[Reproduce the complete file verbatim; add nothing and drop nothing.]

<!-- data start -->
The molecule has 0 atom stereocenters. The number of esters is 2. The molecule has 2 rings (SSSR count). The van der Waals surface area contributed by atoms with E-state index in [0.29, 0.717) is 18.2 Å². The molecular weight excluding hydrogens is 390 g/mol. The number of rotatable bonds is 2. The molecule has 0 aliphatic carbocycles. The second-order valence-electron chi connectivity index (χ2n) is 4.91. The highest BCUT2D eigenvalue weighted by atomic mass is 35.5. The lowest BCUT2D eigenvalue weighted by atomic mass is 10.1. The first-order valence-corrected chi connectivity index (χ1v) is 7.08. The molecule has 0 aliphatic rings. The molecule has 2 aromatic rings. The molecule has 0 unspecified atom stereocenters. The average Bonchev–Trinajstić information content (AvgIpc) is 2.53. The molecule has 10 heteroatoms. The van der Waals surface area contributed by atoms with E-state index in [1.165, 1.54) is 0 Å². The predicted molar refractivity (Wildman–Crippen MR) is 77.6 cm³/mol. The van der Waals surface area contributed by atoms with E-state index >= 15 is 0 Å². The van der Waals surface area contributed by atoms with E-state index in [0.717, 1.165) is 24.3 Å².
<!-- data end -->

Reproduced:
The molecule has 0 atom stereocenters. The number of esters is 2. The molecule has 2 rings (SSSR count). The van der Waals surface area contributed by atoms with E-state index in [0.29, 0.717) is 18.2 Å². The molecular weight excluding hydrogens is 390 g/mol. The number of rotatable bonds is 2. The molecule has 0 aliphatic carbocycles. The second-order valence-electron chi connectivity index (χ2n) is 4.91. The highest BCUT2D eigenvalue weighted by atomic mass is 35.5. The lowest BCUT2D eigenvalue weighted by atomic mass is 10.1. The first-order valence-corrected chi connectivity index (χ1v) is 7.08. The molecule has 0 aliphatic rings. The molecule has 2 aromatic rings. The molecule has 0 unspecified atom stereocenters. The average Bonchev–Trinajstić information content (AvgIpc) is 2.53. The molecule has 10 heteroatoms. The van der Waals surface area contributed by atoms with E-state index in [1.165, 1.54) is 0 Å². The predicted molar refractivity (Wildman–Crippen MR) is 77.6 cm³/mol. The van der Waals surface area contributed by atoms with E-state index >= 15 is 0 Å². The van der Waals surface area contributed by atoms with E-state index in [0.717, 1.165) is 24.3 Å².